Network News

X My Profile
View More Activity

Dorgan Won't Be Energy Secretary

By Chris Cillizza
Sen. Byron Dorgan (N.D.) is no longer under consideration to be secretary of energy in President-elect Barack Obama's administration, according to transition officials. The decision was arrived at based on a belief within the former Illinois senator's inner circle that the plains state Democrat is more valuable to them where he is.

"Senator Dorgan would be a fantastic energy secretary but, because he is too important as a red state senator and a powerful ally, he is best suited to help advance President-elect Obama's agenda in the Senate," said a transition official granted anonymity to speak candidly about internal deliberations.

The names still in the mix for energy secretary, according to well informed senior Democrats include: Govs. Kathleen Sebelius (D-Kansas), Arnold Schwarzenegger (R-Calif.), Bill Ritter (D-Colo.) and Jennifer Granholm (D-Mich.), Sen. Jeff Bingaman (N.M), Google's Dan Reicher, Duke Energy CEO Jim Rogers, former Edison International CEO John Bryson, Federal Express Chairman Fred Smith and Steve Chu, the director of the Lawrence Berkeley National Laboratory.

The decision to take Dorgan off the list is an acknowledgment by the Obama team of political reality. Dorgan is up for re-election in 2010 in a state that John McCain carried 53 percent to 45 percent in November over Obama, and that President Bush won with 63 percent in 2004.

Senate Republicans are expected to make a major push to get popular Gov. John Hoeven into the contest and that task would be made far easier if Dorgan's Senate seat were open. (Hoeven was recruited to run against Sen. Kent Conrad in 2006 and passed.)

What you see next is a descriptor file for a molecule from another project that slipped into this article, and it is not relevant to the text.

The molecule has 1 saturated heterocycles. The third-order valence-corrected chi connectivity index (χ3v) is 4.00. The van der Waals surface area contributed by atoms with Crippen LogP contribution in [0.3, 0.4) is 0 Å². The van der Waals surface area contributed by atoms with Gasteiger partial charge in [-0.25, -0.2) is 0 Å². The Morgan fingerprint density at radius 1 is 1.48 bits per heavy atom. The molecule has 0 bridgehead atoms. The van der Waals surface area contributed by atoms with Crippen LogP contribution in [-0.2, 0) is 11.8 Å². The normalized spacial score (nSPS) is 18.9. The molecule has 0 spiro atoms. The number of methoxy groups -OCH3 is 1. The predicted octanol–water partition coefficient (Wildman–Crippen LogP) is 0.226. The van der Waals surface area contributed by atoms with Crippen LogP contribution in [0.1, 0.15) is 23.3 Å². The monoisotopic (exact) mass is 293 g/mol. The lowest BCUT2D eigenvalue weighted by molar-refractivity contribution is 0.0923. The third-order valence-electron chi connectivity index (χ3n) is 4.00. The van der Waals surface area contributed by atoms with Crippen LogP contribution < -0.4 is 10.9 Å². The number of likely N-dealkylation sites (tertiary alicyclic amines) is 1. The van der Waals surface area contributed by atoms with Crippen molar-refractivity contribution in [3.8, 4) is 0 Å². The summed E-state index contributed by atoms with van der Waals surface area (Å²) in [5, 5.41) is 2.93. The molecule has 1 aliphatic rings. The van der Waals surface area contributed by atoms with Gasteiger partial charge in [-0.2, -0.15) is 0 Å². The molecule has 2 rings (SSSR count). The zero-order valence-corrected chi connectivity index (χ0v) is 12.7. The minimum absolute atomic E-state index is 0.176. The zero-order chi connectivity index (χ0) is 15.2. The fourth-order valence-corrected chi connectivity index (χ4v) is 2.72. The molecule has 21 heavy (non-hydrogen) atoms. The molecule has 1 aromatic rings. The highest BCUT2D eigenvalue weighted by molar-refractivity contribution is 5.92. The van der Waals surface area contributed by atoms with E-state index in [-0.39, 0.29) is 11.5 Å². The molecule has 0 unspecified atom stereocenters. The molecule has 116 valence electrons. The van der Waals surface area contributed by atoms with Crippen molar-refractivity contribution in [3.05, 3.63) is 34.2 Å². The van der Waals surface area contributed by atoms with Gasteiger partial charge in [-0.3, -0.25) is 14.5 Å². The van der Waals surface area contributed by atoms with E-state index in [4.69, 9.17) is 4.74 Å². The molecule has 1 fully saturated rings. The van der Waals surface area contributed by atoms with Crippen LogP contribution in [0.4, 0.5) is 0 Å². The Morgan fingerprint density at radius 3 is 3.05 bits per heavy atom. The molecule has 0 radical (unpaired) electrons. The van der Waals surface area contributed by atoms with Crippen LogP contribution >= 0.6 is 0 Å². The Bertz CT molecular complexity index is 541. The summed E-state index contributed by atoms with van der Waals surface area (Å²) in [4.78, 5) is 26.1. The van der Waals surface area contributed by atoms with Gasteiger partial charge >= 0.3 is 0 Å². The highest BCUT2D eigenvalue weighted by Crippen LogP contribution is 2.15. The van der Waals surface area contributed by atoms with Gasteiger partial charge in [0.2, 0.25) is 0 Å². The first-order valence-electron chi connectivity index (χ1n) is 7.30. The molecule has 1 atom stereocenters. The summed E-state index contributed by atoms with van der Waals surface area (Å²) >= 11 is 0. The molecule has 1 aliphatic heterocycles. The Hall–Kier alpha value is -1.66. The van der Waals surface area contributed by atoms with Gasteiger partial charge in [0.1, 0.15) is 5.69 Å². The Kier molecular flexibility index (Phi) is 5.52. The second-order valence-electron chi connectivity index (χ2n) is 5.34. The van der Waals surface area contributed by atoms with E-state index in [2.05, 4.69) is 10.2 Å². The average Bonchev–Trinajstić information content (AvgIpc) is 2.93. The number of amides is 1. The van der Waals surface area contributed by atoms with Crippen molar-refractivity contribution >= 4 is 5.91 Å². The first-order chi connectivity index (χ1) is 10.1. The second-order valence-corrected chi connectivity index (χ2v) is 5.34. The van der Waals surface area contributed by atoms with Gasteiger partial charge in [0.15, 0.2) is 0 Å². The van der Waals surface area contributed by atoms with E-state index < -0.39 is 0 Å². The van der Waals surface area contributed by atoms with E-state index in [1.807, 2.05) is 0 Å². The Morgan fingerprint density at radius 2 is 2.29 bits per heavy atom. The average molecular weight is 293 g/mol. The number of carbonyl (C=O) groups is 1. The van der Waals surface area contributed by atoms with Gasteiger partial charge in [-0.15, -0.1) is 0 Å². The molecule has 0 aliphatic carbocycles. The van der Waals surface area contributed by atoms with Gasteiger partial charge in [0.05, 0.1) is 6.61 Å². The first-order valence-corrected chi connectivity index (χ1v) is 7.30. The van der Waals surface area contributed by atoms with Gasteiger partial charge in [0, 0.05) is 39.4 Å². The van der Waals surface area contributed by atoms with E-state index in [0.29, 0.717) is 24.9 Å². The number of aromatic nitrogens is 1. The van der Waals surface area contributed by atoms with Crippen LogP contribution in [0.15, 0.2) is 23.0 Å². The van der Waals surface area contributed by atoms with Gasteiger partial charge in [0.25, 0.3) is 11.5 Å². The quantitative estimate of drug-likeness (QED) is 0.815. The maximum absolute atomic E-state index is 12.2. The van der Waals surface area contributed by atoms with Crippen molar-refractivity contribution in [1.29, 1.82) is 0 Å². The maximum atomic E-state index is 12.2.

Obama and his team have been careful in their Cabinet picks so far not to hand seats to Republicans.

The only two Senators to be nominated to Obama's Cabinet to date are Vice President-elect Joe Biden and secretary of state nominee Hillary Rodham Clinton; the replacements for each will be chosen by Democratic governors.

On the House side, the Members under consideration -- Raul Grijalva (Ariz.) for Interior, Xavier Becerra for U.S. Trade Representative -- for Cabinet posts sit in very safe seats that the party will have no trouble holding.

The only exception is in Arizona, where the nomination of Gov. Janet Napolitano as the head of Homeland Security means that Republican Secretary of State Jan Brewer will ascend to the governorship for the next two years.

By Web Politics Editor  |  December 6, 2008; 11:48 AM ET
Categories:  Cabinet  
Save & Share:  Send E-mail   Facebook   Twitter   Digg   Yahoo Buzz   Del.icio.us   StumbleUpon   Technorati   Google Buzz   Previous: Obama Offers Highlights of His Economic Stimulus Plan
Next: Choice to Head VA Coming Sunday in Chicago

Comments

Byron Dorgan and his colleague Kent Conrad represented me for many years, back when I lived in ND. Either of them would make an excellent Cabinet pick. Unfortunately, it will never happen as long as the Dems feel they can't afford to lose a Senate seat that would almost certainly go to the GOP. Dorgan and Conrad are probably the only Dems in the state who can hang onto those seats.

Posted by: nathanirwin | December 8, 2008 5:13 PM | Report abuse

Why not Rep. Rush Holt (D, NJ). He has a Ph. D. in physics, Worked at the State Department in arms control and spent 8 years as assistant director of the Princeton Plasma Physics Labs - one of the largest alternate energy endeavors in the country. He has more real energy expertise than any of the other candidates mentioned, is politically astute, and represents a "safe" Democratic seat.

Posted by: wwmarshall | December 7, 2008 9:30 PM | Report abuse

Feed your Obama fix.

All Obama News. All The Time.

Transition, Appointments, Opinion, Media, Policy, World, and more.

Up-to-the-minute reporting by DC-based team of reporters.

www.lipmantimes.com

Posted by: robthewsoncamb | December 6, 2008 2:31 PM | Report abuse

The comments to this entry are closed.

 
 
RSS Feed
Subscribe to The Post

© 2010 The Washington Post Company